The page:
American Icon Brewery Makes Small-Batch Beers in Fort Lauderdale

American Icon BreweryEXPAND
American Icon Brewery
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American Icon Brewery Kitchen & Taproom owner Mike Rechter has a clear vision of his brewery's fan base.

He pictures boaters and fishermen enjoying a day on the water, and they're listening to the classic-rock hits that turned American rockers into legends. That's why the brewery, which opened a second location, at 911 NE Fourth Ave. in Fort Lauderdale, is decorated with the likenesses of Jim Morrison and Jimi Hendrix.

The brewery quietly opened in the Flagler Village area last spring, which Rechter describes as "the Wynwood of Fort Lauderdale" for its hipness and the growing number of beer-centric spots. The area includes nearby breweries Khoffner, Laser Wolf, and Invasive Species.

American Icon's original location opened in 2017 in Vero Beach, where it occupies a 100-year-old building with a 15-barrel brewing system. The Fort Lauderdale location has a smaller system that's used to brew small-batch beers.

"That's the beauty of a small brewhouse: It gives the brewmaster opportunity to experiment," Rechter says.

The Fort Lauderdale brewmaster is 31-year-old Jesse Robles, who has been with American Icon since the beginning. Originally from New Jersey, Robles earned his beer education at the Siebel Institute of Technology in Chicago, which has a tradition of training brewers. He previously brewed at Florida Beer Company and Saratoga Brewing in New York.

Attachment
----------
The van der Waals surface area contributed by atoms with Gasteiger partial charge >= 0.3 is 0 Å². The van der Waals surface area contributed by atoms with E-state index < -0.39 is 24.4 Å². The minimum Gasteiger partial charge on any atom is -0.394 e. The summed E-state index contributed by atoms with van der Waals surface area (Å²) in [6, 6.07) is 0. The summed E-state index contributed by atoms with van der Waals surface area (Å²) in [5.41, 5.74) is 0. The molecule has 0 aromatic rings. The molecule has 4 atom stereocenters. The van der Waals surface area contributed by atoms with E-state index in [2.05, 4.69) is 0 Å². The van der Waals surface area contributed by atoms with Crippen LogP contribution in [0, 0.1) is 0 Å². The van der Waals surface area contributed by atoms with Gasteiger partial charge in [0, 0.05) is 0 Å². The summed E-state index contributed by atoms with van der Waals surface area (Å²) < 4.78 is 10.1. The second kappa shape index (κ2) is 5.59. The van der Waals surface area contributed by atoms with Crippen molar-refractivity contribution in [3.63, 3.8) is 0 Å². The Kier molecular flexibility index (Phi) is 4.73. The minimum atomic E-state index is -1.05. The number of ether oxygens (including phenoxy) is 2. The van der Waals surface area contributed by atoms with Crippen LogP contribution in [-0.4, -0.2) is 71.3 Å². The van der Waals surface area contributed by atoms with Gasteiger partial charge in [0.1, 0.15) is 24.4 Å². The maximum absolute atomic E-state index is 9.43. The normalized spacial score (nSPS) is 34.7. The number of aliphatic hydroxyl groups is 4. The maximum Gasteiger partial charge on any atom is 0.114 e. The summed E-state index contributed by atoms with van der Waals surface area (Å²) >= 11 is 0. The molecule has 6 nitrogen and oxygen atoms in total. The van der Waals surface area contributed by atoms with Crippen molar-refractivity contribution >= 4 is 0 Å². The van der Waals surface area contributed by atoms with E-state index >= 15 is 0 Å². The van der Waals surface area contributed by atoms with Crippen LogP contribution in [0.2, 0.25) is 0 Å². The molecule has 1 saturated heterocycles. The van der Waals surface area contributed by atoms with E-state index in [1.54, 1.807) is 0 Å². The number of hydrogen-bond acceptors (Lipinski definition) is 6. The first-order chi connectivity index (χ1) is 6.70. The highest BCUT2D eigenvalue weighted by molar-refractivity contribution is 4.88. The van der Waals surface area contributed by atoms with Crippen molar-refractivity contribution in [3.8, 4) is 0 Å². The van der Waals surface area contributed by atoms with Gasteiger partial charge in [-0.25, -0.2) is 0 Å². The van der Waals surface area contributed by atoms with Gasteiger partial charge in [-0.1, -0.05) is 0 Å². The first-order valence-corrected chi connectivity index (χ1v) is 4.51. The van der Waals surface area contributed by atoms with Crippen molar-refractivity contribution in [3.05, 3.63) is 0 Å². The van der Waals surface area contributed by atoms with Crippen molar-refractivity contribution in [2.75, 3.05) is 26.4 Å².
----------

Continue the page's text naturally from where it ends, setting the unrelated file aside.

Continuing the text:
Cranking out the same beers at a larger production brewery became mind-numbing for Robles, so he moved on.

"For the most part, I always knew I wasn't going to work at a place like that," says Robles, adding that American Icon allows him to work with the creativity of a homebrewer again. "I don't think anybody becomes a brewer for the money."

Robles' creations include the Florida Heat, a sour ale brewed with Fresno chili peppers and blood oranges; a hazy IPA; and the 1926 Hef, a Hefeweizen. He's experimenting with a barrel-aging program and has even considered wild fermentation, which he says must be tightly controlled to reduce contamination.

In addition to brewing, Robles is in his third year as a judge at the Great American Beer Festival in Denver.

As the name implies, American Icon in Fort Lauderdale has a full kitchen serving classic American fare. Menu items include baby-back ribs ($18 for a full rack), a Bavarian pretzel with IPA mustard and Pilsner cheese ($10), and a stone-oven-baked pizza that uses the taproom's Angus burger as a topping ($16). Each menu item lists a suggested beer pairing for a complete experience.

The Fort Lauderdale taproom also offers two happy hours. From 3 to 7 p.m. Monday through Friday and from 10 p.m. till closing time nightly, guests can enjoy half-priced American Icon beers, wines by the glass, premium well drinks, and $8 bites. Since the location's debut, Rechter has been ironing out the kinks and hopes to hold a grand opening sometime this fall.

American Icon Brewery Kitchen & Taproom. 911 NE Fourth Ave., Fort Lauderdale; 954-500-4266; americaniconbrewery.com.

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